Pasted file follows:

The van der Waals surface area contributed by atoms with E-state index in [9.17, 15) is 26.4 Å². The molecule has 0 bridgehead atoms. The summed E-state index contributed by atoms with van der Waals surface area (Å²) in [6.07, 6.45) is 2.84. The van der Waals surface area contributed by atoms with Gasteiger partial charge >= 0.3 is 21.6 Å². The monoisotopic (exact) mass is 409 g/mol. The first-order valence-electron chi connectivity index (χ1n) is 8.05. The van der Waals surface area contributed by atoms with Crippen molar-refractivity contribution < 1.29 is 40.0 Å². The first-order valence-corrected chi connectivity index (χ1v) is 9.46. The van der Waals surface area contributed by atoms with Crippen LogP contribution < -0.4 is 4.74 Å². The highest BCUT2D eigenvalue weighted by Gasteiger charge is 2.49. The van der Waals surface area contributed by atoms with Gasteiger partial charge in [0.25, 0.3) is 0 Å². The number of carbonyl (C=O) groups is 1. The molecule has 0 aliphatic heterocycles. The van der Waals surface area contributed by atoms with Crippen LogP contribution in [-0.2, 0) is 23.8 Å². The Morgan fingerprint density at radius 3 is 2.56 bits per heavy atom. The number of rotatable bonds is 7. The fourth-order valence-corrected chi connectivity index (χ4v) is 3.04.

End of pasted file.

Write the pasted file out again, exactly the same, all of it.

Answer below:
The van der Waals surface area contributed by atoms with E-state index in [9.17, 15) is 26.4 Å². The molecule has 0 bridgehead atoms. The summed E-state index contributed by atoms with van der Waals surface area (Å²) in [6.07, 6.45) is 2.84. The van der Waals surface area contributed by atoms with Gasteiger partial charge >= 0.3 is 21.6 Å². The monoisotopic (exact) mass is 409 g/mol. The first-order valence-electron chi connectivity index (χ1n) is 8.05. The van der Waals surface area contributed by atoms with Crippen molar-refractivity contribution < 1.29 is 40.0 Å². The first-order valence-corrected chi connectivity index (χ1v) is 9.46. The van der Waals surface area contributed by atoms with Crippen LogP contribution < -0.4 is 4.74 Å². The highest BCUT2D eigenvalue weighted by Gasteiger charge is 2.49. The van der Waals surface area contributed by atoms with Gasteiger partial charge in [0.25, 0.3) is 0 Å². The number of carbonyl (C=O) groups is 1. The molecule has 0 aliphatic heterocycles. The van der Waals surface area contributed by atoms with Crippen LogP contribution in [-0.2, 0) is 23.8 Å². The Morgan fingerprint density at radius 3 is 2.56 bits per heavy atom. The number of rotatable bonds is 7. The fourth-order valence-corrected chi connectivity index (χ4v) is 3.04.